There’s a phrase in Jónína Kirton’s memoir, Standing in a River of Time, where she speaks of belonging. Of Metis and Icelandic extraction, the author and poet walked between two worlds, the white one and the Indigenous one. Shamed and scorned by both worlds, she has always felt an outsider until, she writes, she is ‘standing in doorway’ and realizes where she belongs but the journey towards healing is a long one. (109)
Most of us have resources to guide us. We recognize who we are and are able to go forward with our lives. What if you do not have such guides? What if the hand you know is a sharp slap across the face or a sudden punch to the stomach? What if the words spoken are unkind and disparaging? What if the people you depend on are also lost to generations of abuse and neglect? What do you do?
Kirton, in her memoir, takes us through her journey, a painful and a heart-wrenching one. The author’s story is not only one of a woman traumatized but that of an Indigenous woman gone missing in body, mind and spirit and all because of colonialism. You wonder as you read how she will survive. But survive she does. The author writes in short paragraphs and the sentences flow like the symbolic river she is standing in, the waters bringing forth the wreckage of her past. The author pulls the debris out, one item at a time, to show us that revealed, they represent the events she is trying to understand. Kirton complements her prose by adding poems to each section.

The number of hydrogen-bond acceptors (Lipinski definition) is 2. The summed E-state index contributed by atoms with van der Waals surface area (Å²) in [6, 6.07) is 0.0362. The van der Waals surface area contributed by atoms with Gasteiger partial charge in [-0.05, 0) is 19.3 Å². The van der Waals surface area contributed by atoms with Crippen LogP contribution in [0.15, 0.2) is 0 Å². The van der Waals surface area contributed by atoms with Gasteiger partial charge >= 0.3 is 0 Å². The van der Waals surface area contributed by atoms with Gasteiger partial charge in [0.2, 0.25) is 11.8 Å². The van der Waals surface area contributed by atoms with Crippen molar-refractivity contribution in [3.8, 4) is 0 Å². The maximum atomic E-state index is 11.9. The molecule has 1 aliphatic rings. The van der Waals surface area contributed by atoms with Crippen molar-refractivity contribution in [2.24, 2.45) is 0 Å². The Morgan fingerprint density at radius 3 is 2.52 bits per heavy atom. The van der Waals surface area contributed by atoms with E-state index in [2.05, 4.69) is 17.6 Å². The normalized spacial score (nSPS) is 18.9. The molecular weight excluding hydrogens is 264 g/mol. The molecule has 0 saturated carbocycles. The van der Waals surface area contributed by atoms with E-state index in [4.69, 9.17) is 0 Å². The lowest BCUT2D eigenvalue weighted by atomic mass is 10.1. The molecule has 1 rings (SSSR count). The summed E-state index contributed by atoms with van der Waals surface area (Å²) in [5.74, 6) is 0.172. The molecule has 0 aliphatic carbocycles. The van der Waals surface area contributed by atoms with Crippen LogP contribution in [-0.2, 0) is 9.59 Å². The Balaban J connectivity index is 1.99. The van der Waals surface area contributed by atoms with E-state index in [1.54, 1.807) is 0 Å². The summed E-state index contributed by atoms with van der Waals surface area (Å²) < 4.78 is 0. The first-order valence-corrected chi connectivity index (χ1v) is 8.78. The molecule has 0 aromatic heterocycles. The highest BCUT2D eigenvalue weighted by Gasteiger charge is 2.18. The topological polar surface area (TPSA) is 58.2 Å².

Early in her book, the author talks of being brown in her poem, “Dirty”, how her parents tried to eliminate her brownness, her Indigeneity: “no one was happy/that I was a girl/that I was brown/everyone kept pushing/polishing whitening/cream but one method”, the words of the poem stressing the exploitation of her people, shaming them into performing acts completely different from their culture. (53,54)
Wounded and scarred, she goes through many tragedies. They are devastating and they traumatize. There are the deaths of younger siblings that are incomprehensible and Kirton spends almost a lifetime searching for answers. Not only is she carrying this heavy load, but there is the death of a dear mother, the anguish of her father, and these elements push the author into deeper despair. She struggles, becomes numb. Inconsolable, she turns to alcohol that becomes a companion but not a favorable one and its presence only fuels her desperation. In one instance in her poem, ‘Tumbling’, she writes, “for so long I carried the dead/afraid to let go”. (199)
Eventually she realizes she has to let her burdens go, to remember the dead not as burdens but as enlightenment, that the day will come when all people will acknowledge the wrong doing of colonialism. In one of her final poems, Kirton makes peace with the water as it washes at her past until she is “fully immersed to silence/where all is well.” (198)
Sometimes, reading Kirton’s work, you wonder how long it will take for people to realize that the Indigenous are not invisible, that they are real people who belong here in our time as they did in the time long ago. Kirton writes towards the end of the book that in healing there is an Indigenous teaching that says “when we heal, we heal seven generations forward and seven back”. (23)
In the final pages of her work, the author writes, “I am a weaving of two cultures”. (196) This statement is a comforting one; if the poet can accept that she belongs to both the Metis and the Icelandic cultures then we as humans can also accept the differences in all peoples who live on this land.
Standing in a River of Time
by Jónína Kirton
Talonbooks, Spring 2022, 224 p.p., $19.95
Mary Barnes is a writer living in Wasaga Beach, Ontario.